A recent Nevermore meeting began with Dr. Mütter’s Marvels: A True Tale of Intrigue and Innovation at the Dawn of Modern Medicine by Cristin O’Keefe Aptowicz. Dr. Thomas Dent Mütter was a pioneer in medicine, advocating the use of anesthesia in surgery, cleanliness in the operating room, and use of compassion when treating patients—unusual habits in the medical field of the nineteenth century. Dr. Mütter—who added an umlaut to his name simply because he could—also amassed an enormous collection of medical oddities, which later became Philadelphia’s “Mütter Museum.” Our reader said she was delighted by Aptowicz’s book, being full of interesting information and a detailed biography on one of the most outlandish (and innovative) doctors in recent history. She called Dr. Mütter’s Marvels a great book, recommending it highly to her fellow readers.
The next book discussed was American Nomads: Travels with Lost Conquistadors, Mountain Men, Cowboys, Indians, Hoboes, Truckers and Bullriders by Richard Grant. A “travelogue” full of fascinating anecdotes on traveling in America—and history about all the different locations Grant visited in his fifteen years of travel—American Nomads is an interesting blend of American life, and what happens on the road as one crisscrosses the country. According to our reader, Grant examines the irresistible urge to travel, an ailment which, our reader said, “some people have...[but] I definitely do.” She continued, saying Grant’s book was truly incredible. It changed her life, appealing to both her thirst for knowledge and her own desires to travel the country.
Next, our readers looked at A Patchwork Planet by Anne Tyler. It begins with Barnaby Gaitlin, a man trying to get his life back into order. After spending his adolescence in and out of trouble, Barnaby is making a desperate attempt to hold a steady job, repair his relationship with his parents, and set a better example for his daughter, Opal—but it doesn’t look like things are going to go as planned. Our Nevermore reader picked up A Patchwork Planet again, because she needed a good laugh after reading a series of serious novels and nonfiction works. Light and funny, A Patchwork Planet is, according to our reader, a very good book to read if looking for a story that’s full of tenderness and good-hearted people.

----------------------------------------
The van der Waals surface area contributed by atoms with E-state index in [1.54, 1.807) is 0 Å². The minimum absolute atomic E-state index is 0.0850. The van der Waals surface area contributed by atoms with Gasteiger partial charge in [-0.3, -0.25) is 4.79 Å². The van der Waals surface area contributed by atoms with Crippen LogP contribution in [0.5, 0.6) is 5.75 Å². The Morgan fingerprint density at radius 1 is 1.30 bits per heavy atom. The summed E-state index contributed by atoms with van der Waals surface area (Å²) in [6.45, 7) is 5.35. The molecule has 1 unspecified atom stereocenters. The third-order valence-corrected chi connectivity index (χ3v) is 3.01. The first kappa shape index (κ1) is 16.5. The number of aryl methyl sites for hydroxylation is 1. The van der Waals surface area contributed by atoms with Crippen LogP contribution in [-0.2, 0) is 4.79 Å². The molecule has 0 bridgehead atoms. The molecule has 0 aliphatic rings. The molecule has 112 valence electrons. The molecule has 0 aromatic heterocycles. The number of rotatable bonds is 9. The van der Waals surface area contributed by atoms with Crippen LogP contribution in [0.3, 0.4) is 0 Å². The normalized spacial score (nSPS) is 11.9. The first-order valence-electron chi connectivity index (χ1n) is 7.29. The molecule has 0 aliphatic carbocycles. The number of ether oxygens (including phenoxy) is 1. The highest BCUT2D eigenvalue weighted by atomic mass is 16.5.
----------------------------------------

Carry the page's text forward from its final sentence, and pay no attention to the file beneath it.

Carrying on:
Following in the vein of light-hearted, whimsical novels was The Novel Habits of Happiness by Alexander McCall Smith. As part of an ongoing series, The Novel Habits of Happiness chronicles another investigation by amateur sleuth and philosopher, Isabel Dalhousie. It begins with a six-year-old boy who sees visions of his past life, who describes an island off the coast of Scotland where he claims to have once lived. When asked to investigate, Isabel agrees and, much to her surprise, discovers the island and the house—just as the boy described. Using all of her considerable skills as a sleuth and philosopher, Isabel begins to unravel an unexpected mystery. Our reader enjoyed her visit to Smith’s Ediburgh, saying it was easy-going and fun; however, she wasn’t completely enchanted with The Novel Habits of Happiness. It “was a good [book], but not great,” she explained.
Likewise, another reader had similar experience with The Gilded Hour by Sara Donati. Set in New York City at the end of the nineteenth Century, The Gilded Hour follows the intersecting lives of Anna Savard and her cousin, Sophie, as they graduate from the Woman’s Medical School and help treat the city’s most vulnerable citizens. But when Anna is suddenly faced with the livelihood or four orphaned children, and Sophie finds herself in the sights of one of the most dangerous men in New York, their lives will never be the same. Our reader said it was a fine book—a little lengthy, a little dull at intervals, but overall enjoyable—however, she was a little disappointed the author didn’t have a satisfactory conclusion. Since Donati intends to write a sequel to The Gilded Hour (the title of which has not been released yet), her novel leaves a few questions unanswered for readers.
Last, our readers examined The Broker by John Grisham. Unlike The Novel Habits of Happiness and The Gilded Hour, our reader really enjoyed Grisham’s novel. Full of intrigue and suspense, The Broker follows Joel Backman, a former power broker who spent the last six years stashed away in a federal prison, as he struggles to acclimate to his new life and new CIA-issued identity in Italy—and fights to stay alive. Our reader greatly enjoyed The Broker, saying it was very fun to read and very interesting. He found the protagonist to be a very smart man, and he said it was interesting to see how (and if) Joel Backman survives despite having the CIA leak his location and assassins from multiple countries looking for him. Although he’d had the pleasure of already reading it once, our reader was glad he had the chance to read it again.